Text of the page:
For two months last year, a smoky plume stretched around half the globe at the equator, drifting from East Africa to the international dateline in the western Pacific Ocean. The billowing smoke emanated from Indonesia, which wheezed its way through its worst fire season in more than 15 years.
The smoky girdle—detected by NASA satellites—was emblematic of a phenomenon with wide-reaching climate and health impacts, according to new research published in the Proceedings of the National Academy of Sciences.
Dry-season burning is commonplace in Indonesia: It remains the cheapest and most effective way to clear agricultural and logging waste. However, in exceptionally dry years—such as 2015, which was driven by El Niño conditions—this burning can threaten the extensive peat deposits underlying Indonesian lowlands.
“When it is dry enough, fires lit on the surface will escape underground,” says Robert Field, a climate scientist and the study’s lead author. “And they have an inexhaustible supply of fuel until the monsoon comes back.”
Peat deposits store a significant amount of carbon, and when they burn, the emissions can rival the annual carbon emissions of many nations.
The authors estimate that the 2015 fires emitted roughly 1.5 billion metric tons of CO2 into the atmosphere. That amount is more than Japan's total 2013 fossil fuel emissions, but less than India's.
In addition to belching carbon into the atmosphere, the fires create a public health danger both within and outside Indonesia.
Millions of people in Indonesia were exposed to the hazardous air quality, and prevailing winds carried the smoke into neighboring Singapore and Malaysia.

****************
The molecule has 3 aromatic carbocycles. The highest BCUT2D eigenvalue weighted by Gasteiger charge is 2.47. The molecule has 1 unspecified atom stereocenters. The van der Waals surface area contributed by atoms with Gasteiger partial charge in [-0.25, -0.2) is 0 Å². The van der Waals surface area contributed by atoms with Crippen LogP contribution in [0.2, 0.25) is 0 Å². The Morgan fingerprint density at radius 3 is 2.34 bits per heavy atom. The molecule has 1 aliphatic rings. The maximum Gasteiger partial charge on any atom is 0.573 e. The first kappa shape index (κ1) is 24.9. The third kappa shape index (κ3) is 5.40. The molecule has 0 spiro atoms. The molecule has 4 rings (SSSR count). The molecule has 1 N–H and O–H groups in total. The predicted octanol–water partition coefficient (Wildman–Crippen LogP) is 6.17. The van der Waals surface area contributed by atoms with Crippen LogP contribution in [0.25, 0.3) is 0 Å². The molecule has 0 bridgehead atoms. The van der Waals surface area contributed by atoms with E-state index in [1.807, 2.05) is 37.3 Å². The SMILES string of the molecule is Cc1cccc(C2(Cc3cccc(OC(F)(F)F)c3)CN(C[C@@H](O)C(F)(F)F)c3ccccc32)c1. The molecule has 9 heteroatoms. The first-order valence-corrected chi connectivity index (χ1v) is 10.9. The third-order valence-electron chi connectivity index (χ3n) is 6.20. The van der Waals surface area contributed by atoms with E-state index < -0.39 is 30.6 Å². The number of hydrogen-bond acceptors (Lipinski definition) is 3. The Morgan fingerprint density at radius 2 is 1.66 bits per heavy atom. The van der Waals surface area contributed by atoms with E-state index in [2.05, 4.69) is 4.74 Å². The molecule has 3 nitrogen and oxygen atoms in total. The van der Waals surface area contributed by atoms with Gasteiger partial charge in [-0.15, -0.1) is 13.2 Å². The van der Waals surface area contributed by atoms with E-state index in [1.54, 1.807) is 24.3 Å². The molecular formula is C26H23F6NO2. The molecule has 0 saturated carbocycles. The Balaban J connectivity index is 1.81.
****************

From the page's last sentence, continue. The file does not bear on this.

Dirty Air Days
According to Miriam Marlier, a land-use scientist who was not involved with the study, peat fires discharge fine particulate matter into the air. When that particulate matter makes its way into peoples’ lungs, it can have serious health consequences.
Given the significant environmental and health effects of the fire, there would seem to be ample incentive to reduce the practice of burning. However, a path forward is not so simple, says Marlier.
Land use in rural Indonesia is complex and unorganized, a mosaic of industrial concessions and small-scale farming and logging operations. No matter the size of the holding, fire still remains the cheapest and most effective way to clear land. Even armed with information, she believes people will continue to burn until they are presented with an economically feasible alternative.
Preventing Future Fires
Satellites provide an important source of data for studying the Indonesian fire problem. Unlike North America, which relies on both on-the-ground and satellite information to gather fire data, Indonesia depends wholly on satellite observations.
The researchers looked at data collected from NASA’s Earth Observing System satellites, which have data dating back to the early 2000s. They supplemented the satellite data with longer-term airport records of visibility, which would be affected by haze from fires.
These data revealed the long-stretching plume, but it also exposed some important trends for fighting fire in the future.
Looking at a 15-year period that included two major fire seasons—2006 and 2015—the researchers found that when average dry-season precipitation is greater than six millimeters per day, there is little fire activity or pollution. As precipitation decreases, fire activity increases until a threshold at four millimeters per day. Beyond the threshold, both fire and pollution increase rapidly.
Knowing that El Niño can create dry conditions, Field hopes the trends they uncovered can help Indonesia prevent future conflagrations where burning fields transform into underground infernos.
“For all intents and purposes, these fires are all human-caused and are all intentional,” he says.
“It’s a solvable problem.”
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